In 2008, when my business partner and I decided to form a design/build firm, we agreed to build to the highest standard of sustainability and to do so cost-effectively. With all our projects, we hoped to achieve a synergy between designing for human comfort, building in response to the site, and achieving long-term durability. We quickly agreed that the Passive House standard, which was just being introduced to the United States, would be the most comprehensive and clear measure of our success. To demonstrate that we had the ability to reach the standard, we built our first prototype, a house we called the GO Home. To reach the Passive House standard in Maine’s cold climate, we developed a new way to design and build homes collaboratively. The GO Home, completed in 2009, was Passive House certified, achieved LEED platinum, and was named the U.S. Green Building Council’s residential project of the year.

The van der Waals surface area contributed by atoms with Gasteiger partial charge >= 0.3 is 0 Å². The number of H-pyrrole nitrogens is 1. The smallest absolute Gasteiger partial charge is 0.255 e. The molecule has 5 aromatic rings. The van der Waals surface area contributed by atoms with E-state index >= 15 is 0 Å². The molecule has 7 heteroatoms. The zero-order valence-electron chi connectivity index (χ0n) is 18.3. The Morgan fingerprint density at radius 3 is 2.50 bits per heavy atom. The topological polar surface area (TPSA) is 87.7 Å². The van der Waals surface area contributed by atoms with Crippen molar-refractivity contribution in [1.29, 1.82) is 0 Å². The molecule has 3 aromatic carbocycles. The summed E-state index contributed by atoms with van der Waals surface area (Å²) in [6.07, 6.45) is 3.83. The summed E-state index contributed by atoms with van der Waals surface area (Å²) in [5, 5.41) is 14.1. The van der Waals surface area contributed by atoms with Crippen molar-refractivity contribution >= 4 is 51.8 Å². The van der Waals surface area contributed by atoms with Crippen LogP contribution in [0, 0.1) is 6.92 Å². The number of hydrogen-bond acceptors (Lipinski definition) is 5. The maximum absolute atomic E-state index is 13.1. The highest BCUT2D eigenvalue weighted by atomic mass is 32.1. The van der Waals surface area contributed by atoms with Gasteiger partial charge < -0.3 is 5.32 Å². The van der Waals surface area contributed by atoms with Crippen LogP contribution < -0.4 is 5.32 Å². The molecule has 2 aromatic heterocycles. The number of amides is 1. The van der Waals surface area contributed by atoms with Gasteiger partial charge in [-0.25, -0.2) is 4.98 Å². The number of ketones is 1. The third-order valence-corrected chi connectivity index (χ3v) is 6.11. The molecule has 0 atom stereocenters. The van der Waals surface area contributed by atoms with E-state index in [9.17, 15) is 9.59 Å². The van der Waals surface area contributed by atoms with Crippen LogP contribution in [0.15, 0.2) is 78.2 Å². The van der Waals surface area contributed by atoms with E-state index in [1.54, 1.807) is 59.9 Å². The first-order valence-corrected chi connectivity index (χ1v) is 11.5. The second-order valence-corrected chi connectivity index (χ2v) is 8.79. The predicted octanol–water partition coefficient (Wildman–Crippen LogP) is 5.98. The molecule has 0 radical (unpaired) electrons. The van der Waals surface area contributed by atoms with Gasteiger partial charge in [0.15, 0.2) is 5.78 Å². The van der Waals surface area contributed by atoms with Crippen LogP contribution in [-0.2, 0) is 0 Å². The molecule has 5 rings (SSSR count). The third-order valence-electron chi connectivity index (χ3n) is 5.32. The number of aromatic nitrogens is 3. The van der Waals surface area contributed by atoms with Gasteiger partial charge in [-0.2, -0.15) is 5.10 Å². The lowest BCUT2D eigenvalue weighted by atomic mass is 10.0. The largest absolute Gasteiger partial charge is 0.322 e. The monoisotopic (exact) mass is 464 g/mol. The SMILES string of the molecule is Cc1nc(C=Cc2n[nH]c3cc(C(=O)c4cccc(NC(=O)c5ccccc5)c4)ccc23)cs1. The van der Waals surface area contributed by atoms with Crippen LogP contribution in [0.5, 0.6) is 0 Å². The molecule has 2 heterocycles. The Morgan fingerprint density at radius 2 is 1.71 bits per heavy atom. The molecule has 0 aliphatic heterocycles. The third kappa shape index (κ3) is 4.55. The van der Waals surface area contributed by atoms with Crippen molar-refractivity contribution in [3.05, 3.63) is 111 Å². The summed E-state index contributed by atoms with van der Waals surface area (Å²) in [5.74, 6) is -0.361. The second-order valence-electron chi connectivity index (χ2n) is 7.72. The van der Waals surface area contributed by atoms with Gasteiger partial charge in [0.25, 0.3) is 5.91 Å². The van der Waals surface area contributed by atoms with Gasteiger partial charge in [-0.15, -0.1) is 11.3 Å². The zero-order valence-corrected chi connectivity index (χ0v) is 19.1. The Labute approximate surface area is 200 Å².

Since building the GO Home, we’ve refined our design-and-build approach in completing several other high-performance projects. This house in Bath, Maine, is based on one of our design-plan packages that delivers (depending on the site) a house that could meet the Passive House standard, that’s comfortable and attractive, and that has a modest base cost—roughly $160 per sq. ft. Here is how we achieve such grand results on such a low budget.
Design it to be compact
Wendy and Bill came to us because they were interested in building the smallest and most sustainable home they could for their retirement. Of the plans we offer, they chose to work with our 1000-sq.-ft plan, which includes one bedroom; two bathrooms; an open kitchen, dining, and living space; and a small study.
The shape of the house was influenced by…
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